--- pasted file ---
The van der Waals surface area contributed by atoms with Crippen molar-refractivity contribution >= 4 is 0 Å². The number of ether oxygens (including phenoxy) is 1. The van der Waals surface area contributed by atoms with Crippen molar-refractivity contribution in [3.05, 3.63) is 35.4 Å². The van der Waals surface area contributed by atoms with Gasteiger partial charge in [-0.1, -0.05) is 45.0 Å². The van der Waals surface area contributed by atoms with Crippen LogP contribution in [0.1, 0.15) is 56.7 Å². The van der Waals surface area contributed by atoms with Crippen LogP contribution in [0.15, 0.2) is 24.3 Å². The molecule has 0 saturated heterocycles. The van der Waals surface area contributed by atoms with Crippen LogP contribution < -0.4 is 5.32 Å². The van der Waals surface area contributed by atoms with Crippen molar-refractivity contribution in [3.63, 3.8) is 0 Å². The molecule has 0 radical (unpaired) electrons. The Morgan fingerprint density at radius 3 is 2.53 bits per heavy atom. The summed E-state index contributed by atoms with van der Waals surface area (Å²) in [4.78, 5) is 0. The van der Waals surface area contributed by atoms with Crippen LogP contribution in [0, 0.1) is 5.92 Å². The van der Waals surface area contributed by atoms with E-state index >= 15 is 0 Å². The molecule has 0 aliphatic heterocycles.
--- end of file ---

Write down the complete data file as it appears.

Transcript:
The van der Waals surface area contributed by atoms with Crippen molar-refractivity contribution >= 4 is 0 Å². The number of ether oxygens (including phenoxy) is 1. The van der Waals surface area contributed by atoms with Crippen molar-refractivity contribution in [3.05, 3.63) is 35.4 Å². The van der Waals surface area contributed by atoms with Gasteiger partial charge in [-0.1, -0.05) is 45.0 Å². The van der Waals surface area contributed by atoms with Crippen LogP contribution in [0.1, 0.15) is 56.7 Å². The van der Waals surface area contributed by atoms with Crippen LogP contribution in [0.15, 0.2) is 24.3 Å². The molecule has 0 saturated heterocycles. The van der Waals surface area contributed by atoms with Crippen LogP contribution < -0.4 is 5.32 Å². The van der Waals surface area contributed by atoms with Crippen molar-refractivity contribution in [3.63, 3.8) is 0 Å². The molecule has 0 radical (unpaired) electrons. The Morgan fingerprint density at radius 3 is 2.53 bits per heavy atom. The summed E-state index contributed by atoms with van der Waals surface area (Å²) in [4.78, 5) is 0. The van der Waals surface area contributed by atoms with Crippen LogP contribution in [0, 0.1) is 5.92 Å². The van der Waals surface area contributed by atoms with E-state index >= 15 is 0 Å². The molecule has 0 aliphatic heterocycles.